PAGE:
High-risk and inoperable patients with severe aortic stenosis had very low rates of complications and mortality after undergoing a minimally invasive procedure to repair their condition using a new generation replacement valve, according to research published in the journal Circulation.
Open-heart surgery was once the most effective way to treat aortic stenosis, a narrowing of the aortic valve that limits blood flow to the heart. But recently, transcatheter aortic valve replacement (TAVR), which involves implanting a collapsible valve into the heart through a catheter, has become a promising and less invasive alternative to surgery. The new study assessed the latest version of a valve called SAPIEN 3 that is used in the procedure.
In the study, one-year survival for patients that received SAPIEN 3 was 85 percent. Older TAVR systems have had survival rates of 69 to 76 percent for the same types of patients in previous research.
“With this new data, we believe that TAVR using the current generation device is the preferred choice for older, sicker patients, over surgical aortic valve replacement,” said S. Chris Malaisrie, MD, associate professor of Surgery in the Division of Cardiac Surgery, who led the study’s Northwestern site. “With earlier generation devices, I think it was a toss up, but now TAVR is definitely the preferred choice. These findings will likely lead to some guideline changes.”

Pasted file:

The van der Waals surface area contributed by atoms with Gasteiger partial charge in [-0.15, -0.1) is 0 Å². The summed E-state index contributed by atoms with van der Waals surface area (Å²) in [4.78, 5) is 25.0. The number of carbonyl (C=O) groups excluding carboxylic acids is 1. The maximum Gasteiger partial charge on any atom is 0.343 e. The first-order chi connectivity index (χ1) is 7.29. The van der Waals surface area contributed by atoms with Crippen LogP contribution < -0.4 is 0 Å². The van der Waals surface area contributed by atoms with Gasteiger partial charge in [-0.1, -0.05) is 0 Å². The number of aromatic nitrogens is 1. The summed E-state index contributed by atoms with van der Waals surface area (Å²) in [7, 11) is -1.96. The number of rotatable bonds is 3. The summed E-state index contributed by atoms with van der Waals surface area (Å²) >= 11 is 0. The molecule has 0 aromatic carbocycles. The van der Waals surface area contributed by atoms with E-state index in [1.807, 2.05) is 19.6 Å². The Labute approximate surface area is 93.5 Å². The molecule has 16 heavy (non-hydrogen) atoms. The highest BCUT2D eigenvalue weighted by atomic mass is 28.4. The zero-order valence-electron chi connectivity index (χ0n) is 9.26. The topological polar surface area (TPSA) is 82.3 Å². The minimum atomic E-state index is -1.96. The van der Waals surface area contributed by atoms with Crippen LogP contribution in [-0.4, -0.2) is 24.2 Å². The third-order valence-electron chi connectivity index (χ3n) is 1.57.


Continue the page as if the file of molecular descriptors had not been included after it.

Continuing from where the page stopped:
The research included 583 patients who had a high risk of surgical mortality or were considered inoperable because of comorbidities, all treated with SAPIEN 3 throughout 29 sites in the United States. In previously published research, Malaisrie and colleagues assessed the same replacement valve in intermediate-risk patients, with similarly positive results. Next, they plan to test the technology in low-risk patients. Malaisrie just enrolled his first patient for that study.
“We’re always looking for the most effective treatments for patients that carry the least amount of risks,” Malaisrie said. “We know that as technology improves, the safety and efficacy of all these devices that we use should also improve.”
This study was funded by Edwards Lifesciences, the manufacturer of the SAPIEN 3 transcatheter valve. Malaisrie did not receive compensation from the company for his work in the trial.